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Today's Stichomancy for Andrew Carnegie

The first excerpt represents the element of Air. It speaks of mental influences and the process of thought, and is drawn from The Taming of the Shrew by William Shakespeare:

Yet would you say ye were beaten out of door, And rail upon the hostess of the house, And say you would present her at the leet, Because she brought stone jugs and no seal'd quarts. Sometimes you would call out for Cicely Hacket.

SLY. Ay, the woman's maid of the house.

THIRD SERVANT. Why, sir, you know no house nor no such maid, Nor no such men as you have reckon'd up, As Stephen Sly, and old John Naps of Greece,


The Taming of the Shrew
The second excerpt represents the element of Fire. It speaks of emotional influences and base passions, and is drawn from Far From the Madding Crowd by Thomas Hardy:

doesn't matter a bit -- not at ali-but I only meant, "too soon" Indeed, I didn't, Mr. Oak, and you must believe me!" Gabriel looked her long in the face, but the firelight being faint there was not much to be seen. "Bathsheba," he said, tenderly and in surprise, and coming closer: "if I only knew one thing -- whether you would allow me to love you and win you, and marry you after ali-if I only knew that!" "But you never will know." she murmured. "Why?"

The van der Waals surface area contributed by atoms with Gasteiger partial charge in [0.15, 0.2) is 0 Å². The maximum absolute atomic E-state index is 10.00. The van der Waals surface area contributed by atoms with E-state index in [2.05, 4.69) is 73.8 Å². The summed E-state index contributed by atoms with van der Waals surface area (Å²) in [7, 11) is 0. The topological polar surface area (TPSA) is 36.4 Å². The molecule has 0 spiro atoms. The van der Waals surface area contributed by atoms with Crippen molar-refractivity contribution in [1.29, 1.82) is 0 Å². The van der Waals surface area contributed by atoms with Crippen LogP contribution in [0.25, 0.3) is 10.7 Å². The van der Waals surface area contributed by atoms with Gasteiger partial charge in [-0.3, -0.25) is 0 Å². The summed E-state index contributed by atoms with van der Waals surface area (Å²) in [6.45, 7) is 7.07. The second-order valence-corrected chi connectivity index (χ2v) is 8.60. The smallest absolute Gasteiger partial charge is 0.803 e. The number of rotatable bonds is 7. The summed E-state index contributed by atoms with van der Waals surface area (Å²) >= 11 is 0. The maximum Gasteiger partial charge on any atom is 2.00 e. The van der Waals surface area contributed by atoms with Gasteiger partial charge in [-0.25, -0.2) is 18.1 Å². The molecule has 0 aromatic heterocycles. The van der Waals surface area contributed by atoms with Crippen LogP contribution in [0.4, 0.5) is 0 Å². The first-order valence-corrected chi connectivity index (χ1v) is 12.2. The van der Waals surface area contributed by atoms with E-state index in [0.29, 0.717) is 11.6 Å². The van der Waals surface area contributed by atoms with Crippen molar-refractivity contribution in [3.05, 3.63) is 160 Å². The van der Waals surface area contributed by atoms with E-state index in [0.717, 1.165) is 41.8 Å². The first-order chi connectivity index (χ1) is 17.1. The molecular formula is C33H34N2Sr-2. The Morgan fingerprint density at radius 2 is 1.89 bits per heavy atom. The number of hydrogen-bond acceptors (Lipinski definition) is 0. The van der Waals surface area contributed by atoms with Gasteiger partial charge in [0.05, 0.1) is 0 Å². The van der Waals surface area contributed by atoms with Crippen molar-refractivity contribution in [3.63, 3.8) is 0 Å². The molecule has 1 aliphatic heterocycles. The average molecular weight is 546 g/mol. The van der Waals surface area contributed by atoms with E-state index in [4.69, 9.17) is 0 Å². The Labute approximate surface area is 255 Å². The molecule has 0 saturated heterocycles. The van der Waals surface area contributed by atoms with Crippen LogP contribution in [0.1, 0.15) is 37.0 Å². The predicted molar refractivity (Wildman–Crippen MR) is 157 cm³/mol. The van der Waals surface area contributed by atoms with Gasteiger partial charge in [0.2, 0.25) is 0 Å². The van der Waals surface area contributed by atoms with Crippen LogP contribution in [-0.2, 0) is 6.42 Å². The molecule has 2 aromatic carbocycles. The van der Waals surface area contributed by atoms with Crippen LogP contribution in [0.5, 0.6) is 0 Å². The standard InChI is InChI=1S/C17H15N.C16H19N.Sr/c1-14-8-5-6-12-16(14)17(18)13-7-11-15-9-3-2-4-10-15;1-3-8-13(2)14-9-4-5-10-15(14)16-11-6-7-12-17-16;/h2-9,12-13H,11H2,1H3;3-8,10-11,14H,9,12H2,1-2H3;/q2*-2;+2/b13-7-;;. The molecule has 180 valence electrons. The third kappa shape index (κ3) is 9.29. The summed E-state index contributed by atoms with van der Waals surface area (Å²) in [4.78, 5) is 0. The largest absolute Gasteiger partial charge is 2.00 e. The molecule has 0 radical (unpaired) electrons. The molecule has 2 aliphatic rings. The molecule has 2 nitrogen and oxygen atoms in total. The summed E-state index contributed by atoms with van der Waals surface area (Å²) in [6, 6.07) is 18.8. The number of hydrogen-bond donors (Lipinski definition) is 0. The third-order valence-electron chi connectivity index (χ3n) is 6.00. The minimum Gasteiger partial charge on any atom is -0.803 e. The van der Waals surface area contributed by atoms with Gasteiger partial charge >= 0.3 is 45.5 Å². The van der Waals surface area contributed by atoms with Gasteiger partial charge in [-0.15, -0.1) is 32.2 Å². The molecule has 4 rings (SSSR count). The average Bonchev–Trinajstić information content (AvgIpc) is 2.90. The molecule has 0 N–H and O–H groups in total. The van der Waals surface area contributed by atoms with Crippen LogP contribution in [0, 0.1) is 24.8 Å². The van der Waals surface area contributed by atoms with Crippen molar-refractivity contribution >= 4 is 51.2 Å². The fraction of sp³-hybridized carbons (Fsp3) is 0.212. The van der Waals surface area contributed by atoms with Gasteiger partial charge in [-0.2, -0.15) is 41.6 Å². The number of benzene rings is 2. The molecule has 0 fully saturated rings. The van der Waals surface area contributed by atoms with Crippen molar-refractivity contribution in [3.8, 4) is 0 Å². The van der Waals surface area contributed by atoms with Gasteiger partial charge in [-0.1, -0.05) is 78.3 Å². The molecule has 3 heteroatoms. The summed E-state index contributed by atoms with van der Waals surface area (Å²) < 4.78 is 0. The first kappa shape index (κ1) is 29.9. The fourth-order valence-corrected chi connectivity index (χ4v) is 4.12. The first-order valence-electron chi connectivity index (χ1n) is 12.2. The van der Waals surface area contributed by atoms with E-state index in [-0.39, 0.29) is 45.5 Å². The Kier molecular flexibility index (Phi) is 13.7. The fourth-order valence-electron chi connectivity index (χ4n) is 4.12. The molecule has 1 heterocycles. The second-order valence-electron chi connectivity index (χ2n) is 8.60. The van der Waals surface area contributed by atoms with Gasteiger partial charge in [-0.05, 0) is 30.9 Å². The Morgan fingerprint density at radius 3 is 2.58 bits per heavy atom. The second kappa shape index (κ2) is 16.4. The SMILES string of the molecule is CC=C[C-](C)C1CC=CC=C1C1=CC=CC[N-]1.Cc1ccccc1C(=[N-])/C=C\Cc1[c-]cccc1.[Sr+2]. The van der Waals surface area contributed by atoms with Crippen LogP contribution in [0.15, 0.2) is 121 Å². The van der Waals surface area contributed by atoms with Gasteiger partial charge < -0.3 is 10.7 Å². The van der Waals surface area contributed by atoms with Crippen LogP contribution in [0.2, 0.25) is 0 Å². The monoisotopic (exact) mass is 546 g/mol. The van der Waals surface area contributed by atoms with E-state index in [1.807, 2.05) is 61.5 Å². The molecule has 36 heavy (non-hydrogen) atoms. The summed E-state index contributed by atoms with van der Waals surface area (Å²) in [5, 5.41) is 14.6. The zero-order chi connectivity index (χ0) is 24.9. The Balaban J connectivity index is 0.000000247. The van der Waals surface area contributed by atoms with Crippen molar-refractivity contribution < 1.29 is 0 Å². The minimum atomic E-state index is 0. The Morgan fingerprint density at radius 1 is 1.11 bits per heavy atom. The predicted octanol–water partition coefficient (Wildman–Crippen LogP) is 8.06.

Far From the Madding Crowd
The third excerpt represents the element of Water. It speaks of pure spiritual influences and feelings of love, and is drawn from A House of Pomegranates by Oscar Wilde:

New Moon the young Emperor came forth from his palace and went into the mosque to pray. His hair and beard were dyed with rose-leaves, and his cheeks were powdered with a fine gold dust. The palms of his feet and hands were yellow with saffron.

'At sunrise he went forth from his palace in a robe of silver, and at sunset he returned to it again in a robe of gold. The people flung themselves on the ground and hid their faces, but I would not do so. I stood by the stall of a seller of dates and waited. When the Emperor saw me, he raised his painted eyebrows and stopped. I stood quite still, and made him no obeisance. The people marvelled at my boldness, and counselled me to flee from the city. I paid no

The fourth excerpt represents the element of Earth. It speaks of physical influences and the impact of the unseen on the visible world, and is drawn from The Wrong Box by Stevenson & Osbourne:

parent is extreme, and Gideon (and not his uncle, whose initials he had humorously borrowed) was the author of Who Put Back the Clock? He had never acknowledged it, or only to some intimate friends while it was still in proof; after its appearance and alarming failure, the modesty of the novelist had become more pressing, and the secret was now likely to be better kept than that of the authorship of Waverley.

A copy of the work (for the date of my tale is already yesterday) still figured in dusty solitude in the bookstall at Waterloo; and Gideon, as he passed with his ticket for Hampton Court, smiled contemptuously at the creature of his thoughts. What an idle